[Full-disclosure] [Clips] A small editorial about recent events. (fwd)
Jamie C. Pole
jpole at jcpa.com
Mon Dec 19 11:09:02 GMT 2005
I don't see how that can be the case - 90% of the time, I am in these
foreign countries at the request of their government. I am in an
excellent position to make such comparisons.
I like Spain (and Russia, and Singapore) very much, but at the same
time, shouldn't a Spaniard be concerned that their government is so
willing to manufacture evidence in order to obtain a conviction? It
scared the heck out of me! I'm not saying that law enforcement in
the US (especially state & local, the Federal agencies to a lesser
extent) doesn't ever do the same thing, but I have never experienced
the level of nonchalance regarding falsifying evidence that I saw in
Spain. I simply provided three anecdotes, and Spain was one of the
ones that popped into my head. With the exception of Greece, I think
I could have come up with at least one for every country I have
worked in. Greece is almost paradise... :-)
There is no way that I can be accused of having "a total lack of
information about anything that is outside the US". A significant
portion of my career has been spent working and teaching outside the
US. I'm also not one of the Americans that expects every foreign
country to speak English. In many cases, I speak the language that
is spoken in the country I'm working in. I'm definitely ashamed when
I watch an indignant American treating a waiter or bellman (for
example) poorly because he or she does not speak English.
My knowledge of these countries is direct, first hand. I didn't pop
into a Barnes & Noble store to pick up a Fodor's Country Guide. In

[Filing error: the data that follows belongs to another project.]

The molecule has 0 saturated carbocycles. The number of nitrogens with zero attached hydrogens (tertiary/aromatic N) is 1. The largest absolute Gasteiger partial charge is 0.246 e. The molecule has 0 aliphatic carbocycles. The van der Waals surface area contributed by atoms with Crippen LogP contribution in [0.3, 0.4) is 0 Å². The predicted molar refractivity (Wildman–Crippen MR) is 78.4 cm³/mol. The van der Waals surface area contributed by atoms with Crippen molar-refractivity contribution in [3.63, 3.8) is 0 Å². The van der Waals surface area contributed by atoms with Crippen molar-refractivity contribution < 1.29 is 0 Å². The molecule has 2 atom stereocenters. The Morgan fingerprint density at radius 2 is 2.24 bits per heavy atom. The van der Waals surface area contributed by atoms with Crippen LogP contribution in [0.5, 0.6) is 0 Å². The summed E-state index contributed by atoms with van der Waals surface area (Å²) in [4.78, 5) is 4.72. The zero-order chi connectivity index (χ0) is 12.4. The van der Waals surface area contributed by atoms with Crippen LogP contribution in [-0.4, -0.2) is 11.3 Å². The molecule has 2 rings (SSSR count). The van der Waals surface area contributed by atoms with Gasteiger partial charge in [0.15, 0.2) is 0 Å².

comparing all of the places I have lived and worked in, the USA would
be my choice. I know that there are around a hundred or so countries
that I have not visited, so I can't comment on them. Nor would I try.
On Dec 19, 2005, at 3:05 AM, David Barroso wrote:
> Hey Jamie,
> perhaps it is true that you have lived in 24 countries, but saying
> Spain is worse than US, or simply compare Spain to Singapore or Russia
> in terms of "democracy" denotes a total lack of information about
> anything that is outside the US.
> On dom, 2005-12-18 at 22:55 -0600, Jamie C. Pole wrote:
>> Well, some of the more recent ones were as follows:
>> 1) Singapore, where the Immigration card has "Drug Traffickers will
>> be put to death" in big red letters on the back. When I was there,
>> possession of chewing gum was also illegal, and categorized as a
>> controlled substance. By the way, you can be fined or jailed for
>> having a pool of standing water where mosquitos might breed.
>> 2) Russia, where the militia (like city-wide police - not Federal)
>> routinely beat and torture innocent suspects regardless of the
>> severity of their supposed crimes. These same militia officers often
>> pull over expensive cars in order to get the drivers to bribe them
>> into not giving them a ticket for something they didn't even do.
>> 3) Spain, where a Federal government investigator contested some of
>> my forensic findings by stating "Si no existe la evidencia, la
>> haremos para arriba. Cualquier manera, él es culpable." (Roughly,
>> "Even if the evidence does not exist, we will make it up. He is
>> going to be found guilty either way."). When the case went to court,
>> that is exactly what they did.
>> There have been quite a few others, but those are some highlights...
>> On Dec 18, 2005, at 10:41 PM, Dude VanWinkle wrote:
>>> Which other countries have you lived in? What was your experience
>>> there that made you feel this way?
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> David Barroso Berrueta
> S21Sec - Móvil: 678760142
> Not one day goes by that I don't ride, 'til the infinite, the horse of
> my imagination
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